I had to cull my keeper shelf recently. Actually, I have more than one shelf but they were all full. How to divest oneself of books? Each one I took off the shelf inspired a memory or recalled an old friend or shouted “classic.” I kept putting them back. Eventually, I filled a shopping bag with books I’d gotten at workshops, old Christmas gifts and a few mistaken purchases. Then I made a trek to my local used book store. (Photo above)
The whole experience got me thinking about the life of books. They come home from the book store all crisp and new — no coffee stains on the cover, no dog-eared pages. They have that new book smell. What a treat.
Some I will read over and over until the covers fall off. Some will get passed on to friends. Some will still be on the shelf when my executor has to get rid of them. Many, though, go to the used book store.
Our town has a reputation for being a “book town,” so there are many used bookstores to choose from. The general one, seen here, is run by a woman who used to own a new book store. She’s a genius at knowing everything on the shelves and being able to put her hand on just the book for you. Every time I take in a bundle to drop off, I come out with others. My goal is to have a net reduction in books, but it’s not easy.
We’ve also got this one — a more specialized store with lots of antique books, maps, globes . . . Another dangerous place for a book lover to spend time. Many of the offerings on these shelves are no longer available new. Notice the shelves themselves are old-fashioned bookcases with the window that drops down to keep the dust off the shelf. This is a place to search out old records, travel journals, and historic photos — along with a few current spy novels.
Russell’s in Victoria has just set a Guinness Book of Records for the tallest tower of Guinness Books. They reached six metres. You can see the remnants of the tower in this photo. The undertaking was to mark their move into new digs. The old store across the street was a bit of a rabbit warren, but with it’s own charm. The new store is spacious with an escalator so the hunt for your favourite author is not so daunting.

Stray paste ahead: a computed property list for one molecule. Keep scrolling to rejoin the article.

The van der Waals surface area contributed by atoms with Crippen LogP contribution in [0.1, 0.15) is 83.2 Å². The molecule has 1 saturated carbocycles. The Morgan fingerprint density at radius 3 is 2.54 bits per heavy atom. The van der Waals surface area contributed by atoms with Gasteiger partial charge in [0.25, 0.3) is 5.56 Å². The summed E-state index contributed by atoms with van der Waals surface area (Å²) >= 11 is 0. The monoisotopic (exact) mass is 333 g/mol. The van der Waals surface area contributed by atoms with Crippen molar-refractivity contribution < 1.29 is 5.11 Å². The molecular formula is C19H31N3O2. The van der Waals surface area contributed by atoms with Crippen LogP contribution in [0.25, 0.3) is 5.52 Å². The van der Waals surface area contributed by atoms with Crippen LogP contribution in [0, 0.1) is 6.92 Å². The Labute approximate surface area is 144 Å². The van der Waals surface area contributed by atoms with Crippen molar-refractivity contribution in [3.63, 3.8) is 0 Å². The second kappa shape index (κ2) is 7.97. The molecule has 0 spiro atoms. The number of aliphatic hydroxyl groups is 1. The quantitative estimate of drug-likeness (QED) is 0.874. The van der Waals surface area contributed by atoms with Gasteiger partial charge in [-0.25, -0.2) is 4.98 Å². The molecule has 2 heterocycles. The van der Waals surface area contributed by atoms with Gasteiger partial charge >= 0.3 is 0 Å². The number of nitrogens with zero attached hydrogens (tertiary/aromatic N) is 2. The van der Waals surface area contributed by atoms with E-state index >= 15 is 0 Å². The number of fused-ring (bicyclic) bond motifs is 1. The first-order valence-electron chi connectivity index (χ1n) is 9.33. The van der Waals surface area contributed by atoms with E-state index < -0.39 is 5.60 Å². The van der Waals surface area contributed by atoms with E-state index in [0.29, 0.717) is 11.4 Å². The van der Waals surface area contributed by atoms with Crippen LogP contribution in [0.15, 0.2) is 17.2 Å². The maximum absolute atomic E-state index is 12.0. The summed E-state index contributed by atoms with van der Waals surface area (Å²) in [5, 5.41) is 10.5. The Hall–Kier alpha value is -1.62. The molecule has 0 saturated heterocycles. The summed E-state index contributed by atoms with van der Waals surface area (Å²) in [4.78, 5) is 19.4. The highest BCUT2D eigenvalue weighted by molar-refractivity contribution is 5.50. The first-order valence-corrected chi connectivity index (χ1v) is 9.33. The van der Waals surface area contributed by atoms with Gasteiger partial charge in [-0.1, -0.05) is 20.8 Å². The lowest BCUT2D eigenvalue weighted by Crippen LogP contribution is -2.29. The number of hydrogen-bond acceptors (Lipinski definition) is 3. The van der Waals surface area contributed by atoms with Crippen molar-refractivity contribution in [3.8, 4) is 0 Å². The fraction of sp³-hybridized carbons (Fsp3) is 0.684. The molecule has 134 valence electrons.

Then we have the “little” libraries popping up on street corners and rural cross-roads. These are charming little creations where one can leave a book or take a book. The inventory is limited and often eccentric, but still the books go on to another reader. There’s even a take and leave shelf at my husband’s marina. Most thrift stores will accept a few volumes. No one likes to throw away a book, least of all me.
Our local library has decided that books are low on its list of priorities. They want to be a community centre instead. For lovers of libraries, this policy is anathema. You can see in this photo that there is seating space and computer terminals but not much in the way of books. Maybe that’s why we have such a rich offering of second-hand book stores.
We used to have a book bin that accepted old books and distributed them to remote communities who were happy to have them in their libraries or schools. That service is now defunct so in my area, at least, books eventually end up in a recycle depot where they are trashed. I know the result is recycled paper, but it still makes me wince to think of a book becoming compost.
E-books obviate the need to physically dispose of books we no longer want, but from the groaning shelves in our used book stores it seems the paper book is still popular. Where else will you get gilt-edged pages and engraved frontispieces?
So, my love affair with books goes on. What about you? What do you do with old books you can no longer keep?